The National Union of Students has banned George Galloway for being a "rape denier", despite a last-ditch plea from a member of his office who claimed his views on Julian Assange are "widely held on the left of the political spectrum."
The was motion passed against the Respect MP came after he made outspoken comments about the case of Assange, who is accused of sex crimes.
Galloway, MP for Bradford West said in a podcast that the allegations against Assange "don't constitute rape" and were at worst "bad sexual etiquette."
Banned: Galloway has been no-platformed by the NUS despite someone from his office claiming his views on Julian Assange were 'widely held on the left of the political spectrum'
An NUS spokesperson told The Huffington Post UK: “NUS believes that there is a culture of undermining rape victims and rejects attempts to glorify, joke about or dismiss rape.
"The motion passed yesterday confirms that NUS shall not offer a platform to speakers who are rape deniers or apologists, or support events where such individuals speak.
"NUS will campaign to tackle attitudes on campus that trivialise sexual assault or seek to blame survivors, and instead promote a better understanding of consent.”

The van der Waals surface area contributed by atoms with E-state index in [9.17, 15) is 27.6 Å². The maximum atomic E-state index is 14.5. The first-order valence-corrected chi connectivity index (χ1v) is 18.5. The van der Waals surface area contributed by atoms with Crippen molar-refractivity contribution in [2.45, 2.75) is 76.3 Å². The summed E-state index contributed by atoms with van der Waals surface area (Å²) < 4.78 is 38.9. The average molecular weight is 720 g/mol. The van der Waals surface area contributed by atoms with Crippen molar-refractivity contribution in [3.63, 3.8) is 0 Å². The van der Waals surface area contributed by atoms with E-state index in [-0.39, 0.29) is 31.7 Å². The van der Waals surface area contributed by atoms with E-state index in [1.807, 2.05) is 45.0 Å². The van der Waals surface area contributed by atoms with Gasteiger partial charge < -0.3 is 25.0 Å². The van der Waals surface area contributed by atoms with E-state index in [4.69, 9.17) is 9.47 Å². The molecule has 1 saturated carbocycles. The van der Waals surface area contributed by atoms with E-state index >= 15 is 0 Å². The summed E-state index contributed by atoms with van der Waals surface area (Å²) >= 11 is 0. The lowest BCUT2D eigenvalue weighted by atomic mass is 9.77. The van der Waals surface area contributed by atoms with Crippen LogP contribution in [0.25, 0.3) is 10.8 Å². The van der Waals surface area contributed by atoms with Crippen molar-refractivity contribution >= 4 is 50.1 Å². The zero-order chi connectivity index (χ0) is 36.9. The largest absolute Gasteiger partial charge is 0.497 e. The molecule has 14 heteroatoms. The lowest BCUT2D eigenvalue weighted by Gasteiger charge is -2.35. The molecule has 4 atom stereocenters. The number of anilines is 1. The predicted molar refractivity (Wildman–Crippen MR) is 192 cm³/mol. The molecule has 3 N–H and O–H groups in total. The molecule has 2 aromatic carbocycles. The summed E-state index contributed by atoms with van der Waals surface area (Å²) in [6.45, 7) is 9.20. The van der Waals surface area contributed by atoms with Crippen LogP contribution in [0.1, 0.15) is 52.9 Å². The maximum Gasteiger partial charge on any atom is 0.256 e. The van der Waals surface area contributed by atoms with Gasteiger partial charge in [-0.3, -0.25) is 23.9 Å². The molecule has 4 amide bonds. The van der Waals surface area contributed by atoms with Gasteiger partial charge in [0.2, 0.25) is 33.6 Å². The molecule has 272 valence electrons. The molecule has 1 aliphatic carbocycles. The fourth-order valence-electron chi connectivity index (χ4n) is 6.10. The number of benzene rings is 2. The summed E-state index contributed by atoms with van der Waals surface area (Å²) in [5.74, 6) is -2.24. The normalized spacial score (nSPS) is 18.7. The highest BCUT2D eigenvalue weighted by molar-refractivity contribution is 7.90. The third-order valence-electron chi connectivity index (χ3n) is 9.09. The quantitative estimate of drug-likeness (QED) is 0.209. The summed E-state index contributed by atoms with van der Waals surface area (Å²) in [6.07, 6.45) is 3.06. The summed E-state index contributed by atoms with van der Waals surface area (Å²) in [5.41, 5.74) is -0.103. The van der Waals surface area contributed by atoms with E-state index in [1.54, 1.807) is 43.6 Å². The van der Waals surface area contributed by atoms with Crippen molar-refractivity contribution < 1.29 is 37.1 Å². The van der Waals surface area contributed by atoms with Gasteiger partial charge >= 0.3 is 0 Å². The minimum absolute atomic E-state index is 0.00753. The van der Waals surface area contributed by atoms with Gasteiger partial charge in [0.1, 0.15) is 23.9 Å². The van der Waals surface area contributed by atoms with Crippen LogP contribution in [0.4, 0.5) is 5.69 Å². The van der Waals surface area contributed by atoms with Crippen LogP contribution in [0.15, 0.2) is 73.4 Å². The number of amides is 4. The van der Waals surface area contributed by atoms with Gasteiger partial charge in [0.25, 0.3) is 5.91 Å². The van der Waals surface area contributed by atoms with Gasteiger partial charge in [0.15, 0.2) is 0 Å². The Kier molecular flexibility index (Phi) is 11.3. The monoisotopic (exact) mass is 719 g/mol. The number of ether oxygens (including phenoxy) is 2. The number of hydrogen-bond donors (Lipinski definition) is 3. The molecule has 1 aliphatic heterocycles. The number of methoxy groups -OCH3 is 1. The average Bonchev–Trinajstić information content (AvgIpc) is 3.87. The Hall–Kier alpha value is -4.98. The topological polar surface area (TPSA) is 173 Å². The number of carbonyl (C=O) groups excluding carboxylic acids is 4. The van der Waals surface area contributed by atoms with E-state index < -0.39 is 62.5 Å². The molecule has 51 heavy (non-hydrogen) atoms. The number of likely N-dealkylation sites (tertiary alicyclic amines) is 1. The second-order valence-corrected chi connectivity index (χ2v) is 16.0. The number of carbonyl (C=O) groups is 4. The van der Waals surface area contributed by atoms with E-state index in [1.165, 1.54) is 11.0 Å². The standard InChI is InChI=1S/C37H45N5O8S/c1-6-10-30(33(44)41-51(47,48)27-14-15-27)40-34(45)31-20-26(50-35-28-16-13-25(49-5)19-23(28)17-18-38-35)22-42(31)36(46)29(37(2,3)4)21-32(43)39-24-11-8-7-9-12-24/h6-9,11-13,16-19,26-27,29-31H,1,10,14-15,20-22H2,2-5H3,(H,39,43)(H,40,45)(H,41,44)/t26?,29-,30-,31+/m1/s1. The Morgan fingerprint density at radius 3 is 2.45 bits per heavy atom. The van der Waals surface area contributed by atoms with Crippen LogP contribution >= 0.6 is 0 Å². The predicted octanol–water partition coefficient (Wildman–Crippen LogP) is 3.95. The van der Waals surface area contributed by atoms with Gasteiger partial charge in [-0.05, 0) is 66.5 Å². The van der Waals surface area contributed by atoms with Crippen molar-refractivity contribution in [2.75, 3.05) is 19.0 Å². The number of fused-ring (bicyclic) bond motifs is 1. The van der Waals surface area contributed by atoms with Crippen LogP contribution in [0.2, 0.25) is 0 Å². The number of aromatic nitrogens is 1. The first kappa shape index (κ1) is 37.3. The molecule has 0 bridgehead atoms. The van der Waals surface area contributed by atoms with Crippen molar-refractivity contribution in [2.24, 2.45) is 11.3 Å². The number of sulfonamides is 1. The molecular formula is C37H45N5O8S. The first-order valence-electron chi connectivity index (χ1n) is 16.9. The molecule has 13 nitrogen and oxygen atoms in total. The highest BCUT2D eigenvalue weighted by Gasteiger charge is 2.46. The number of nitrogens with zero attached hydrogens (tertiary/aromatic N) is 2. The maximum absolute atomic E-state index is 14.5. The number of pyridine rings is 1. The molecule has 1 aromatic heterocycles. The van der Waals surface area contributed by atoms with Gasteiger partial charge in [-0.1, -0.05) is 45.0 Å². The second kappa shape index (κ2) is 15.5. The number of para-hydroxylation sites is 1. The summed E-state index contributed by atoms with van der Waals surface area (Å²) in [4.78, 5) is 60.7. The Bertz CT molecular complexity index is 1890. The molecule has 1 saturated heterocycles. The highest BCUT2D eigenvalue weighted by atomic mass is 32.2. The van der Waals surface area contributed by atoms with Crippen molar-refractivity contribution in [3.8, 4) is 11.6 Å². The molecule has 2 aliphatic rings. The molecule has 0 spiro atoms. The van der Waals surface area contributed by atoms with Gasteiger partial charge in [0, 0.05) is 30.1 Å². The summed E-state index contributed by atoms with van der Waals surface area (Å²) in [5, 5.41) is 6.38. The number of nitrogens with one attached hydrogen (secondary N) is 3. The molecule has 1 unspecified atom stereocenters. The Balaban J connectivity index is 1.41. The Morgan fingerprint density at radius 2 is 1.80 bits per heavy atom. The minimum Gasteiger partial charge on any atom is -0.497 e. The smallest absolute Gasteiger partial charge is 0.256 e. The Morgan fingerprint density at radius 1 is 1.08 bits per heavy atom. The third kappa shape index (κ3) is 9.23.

Galloway had made a last-ditch attempt to prevent the ban, with a representative from his office, Rob Hoveman, emailing members of the students' body national executive committee (NEC) to claim "George’s view that Assange has been set up has been one widely held on the left of the political spectrum and by those who have examined the detail of the allegations against him in the public domain."
An NUS source verified the email to The Huffington Post UK, saying a number of members of their NEC had received the letter.
Following the comments he was denounced by his then party leader, Salma Yaqoob, and his comments were branded "offensive and deeply concerning" by Rape Crisis.
He was also sacked from his job as a columnist for Scottish political magazine Holyrood.
The Huffington Post UK could not reach a representative of George Galloway for comment on the ban, despite repeated attempts.
The motion was passed by 24 to 6 votes.
READ: Galloway's email in full
Dear NUS Executive Member,
We are extremely surprised to learn that the NUS Executive plans to debate a motion to ban George Galloway from speaking at NUS organised events and NUS elected officers from speaking on platforms with George Galloway. No-one from the NUS Executive planning to move or support this motion has bothered to contact him or his office to seek clarification of his views on the matters that have provoked this extraordinary move, not that the NUS Executive has ever invited him to speak on its platforms in recent years.
I am however pleased to provide you with clarification of George Galloway’s views both on rape and Julian Assange, views which have been subject to widespread misinterpretation since the podcast in which he expressed views about Julian Assange.